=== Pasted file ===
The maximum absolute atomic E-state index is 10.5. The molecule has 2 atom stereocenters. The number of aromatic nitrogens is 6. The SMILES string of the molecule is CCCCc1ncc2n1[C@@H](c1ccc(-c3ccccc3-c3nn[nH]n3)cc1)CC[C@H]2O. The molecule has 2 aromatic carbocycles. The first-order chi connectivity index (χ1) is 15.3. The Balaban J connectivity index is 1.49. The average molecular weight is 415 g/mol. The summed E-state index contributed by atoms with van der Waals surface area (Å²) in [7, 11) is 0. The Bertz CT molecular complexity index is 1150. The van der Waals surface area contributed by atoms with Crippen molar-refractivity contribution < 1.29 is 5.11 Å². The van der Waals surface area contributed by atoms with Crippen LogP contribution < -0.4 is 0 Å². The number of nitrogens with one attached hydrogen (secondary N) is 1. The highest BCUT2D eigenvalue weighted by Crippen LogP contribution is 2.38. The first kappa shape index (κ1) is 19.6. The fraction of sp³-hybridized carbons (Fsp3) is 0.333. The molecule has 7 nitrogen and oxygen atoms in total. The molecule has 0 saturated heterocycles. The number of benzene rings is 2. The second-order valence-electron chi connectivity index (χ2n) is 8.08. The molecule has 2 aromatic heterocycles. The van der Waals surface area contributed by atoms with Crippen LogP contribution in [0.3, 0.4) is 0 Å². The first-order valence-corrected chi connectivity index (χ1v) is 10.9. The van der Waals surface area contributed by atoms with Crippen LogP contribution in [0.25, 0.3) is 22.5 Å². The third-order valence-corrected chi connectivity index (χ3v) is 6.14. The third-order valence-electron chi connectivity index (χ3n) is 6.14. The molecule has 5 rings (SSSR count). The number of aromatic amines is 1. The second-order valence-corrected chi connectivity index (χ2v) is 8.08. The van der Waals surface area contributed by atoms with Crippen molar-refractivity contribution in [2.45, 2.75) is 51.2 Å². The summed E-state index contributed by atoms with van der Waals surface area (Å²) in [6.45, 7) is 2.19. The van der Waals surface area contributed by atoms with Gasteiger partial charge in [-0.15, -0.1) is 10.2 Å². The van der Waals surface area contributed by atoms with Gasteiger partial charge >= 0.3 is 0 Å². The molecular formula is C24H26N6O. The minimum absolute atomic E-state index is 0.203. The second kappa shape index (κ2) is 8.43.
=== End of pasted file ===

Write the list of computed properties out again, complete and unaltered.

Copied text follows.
The maximum absolute atomic E-state index is 10.5. The molecule has 2 atom stereocenters. The number of aromatic nitrogens is 6. The SMILES string of the molecule is CCCCc1ncc2n1[C@@H](c1ccc(-c3ccccc3-c3nn[nH]n3)cc1)CC[C@H]2O. The molecule has 2 aromatic carbocycles. The first-order chi connectivity index (χ1) is 15.3. The Balaban J connectivity index is 1.49. The average molecular weight is 415 g/mol. The summed E-state index contributed by atoms with van der Waals surface area (Å²) in [7, 11) is 0. The Bertz CT molecular complexity index is 1150. The van der Waals surface area contributed by atoms with Crippen molar-refractivity contribution < 1.29 is 5.11 Å². The van der Waals surface area contributed by atoms with Crippen LogP contribution < -0.4 is 0 Å². The number of nitrogens with one attached hydrogen (secondary N) is 1. The highest BCUT2D eigenvalue weighted by Crippen LogP contribution is 2.38. The first kappa shape index (κ1) is 19.6. The fraction of sp³-hybridized carbons (Fsp3) is 0.333. The molecule has 7 nitrogen and oxygen atoms in total. The molecule has 0 saturated heterocycles. The number of benzene rings is 2. The second-order valence-electron chi connectivity index (χ2n) is 8.08. The molecule has 2 aromatic heterocycles. The van der Waals surface area contributed by atoms with Crippen LogP contribution in [0.3, 0.4) is 0 Å². The first-order valence-corrected chi connectivity index (χ1v) is 10.9. The van der Waals surface area contributed by atoms with Crippen LogP contribution in [0.25, 0.3) is 22.5 Å². The third-order valence-corrected chi connectivity index (χ3v) is 6.14. The third-order valence-electron chi connectivity index (χ3n) is 6.14. The molecule has 5 rings (SSSR count). The number of aromatic amines is 1. The second-order valence-corrected chi connectivity index (χ2v) is 8.08. The van der Waals surface area contributed by atoms with Crippen molar-refractivity contribution in [2.45, 2.75) is 51.2 Å². The summed E-state index contributed by atoms with van der Waals surface area (Å²) in [6.45, 7) is 2.19. The van der Waals surface area contributed by atoms with Gasteiger partial charge in [-0.15, -0.1) is 10.2 Å². The van der Waals surface area contributed by atoms with Gasteiger partial charge >= 0.3 is 0 Å². The molecular formula is C24H26N6O. The minimum absolute atomic E-state index is 0.203. The second kappa shape index (κ2) is 8.43.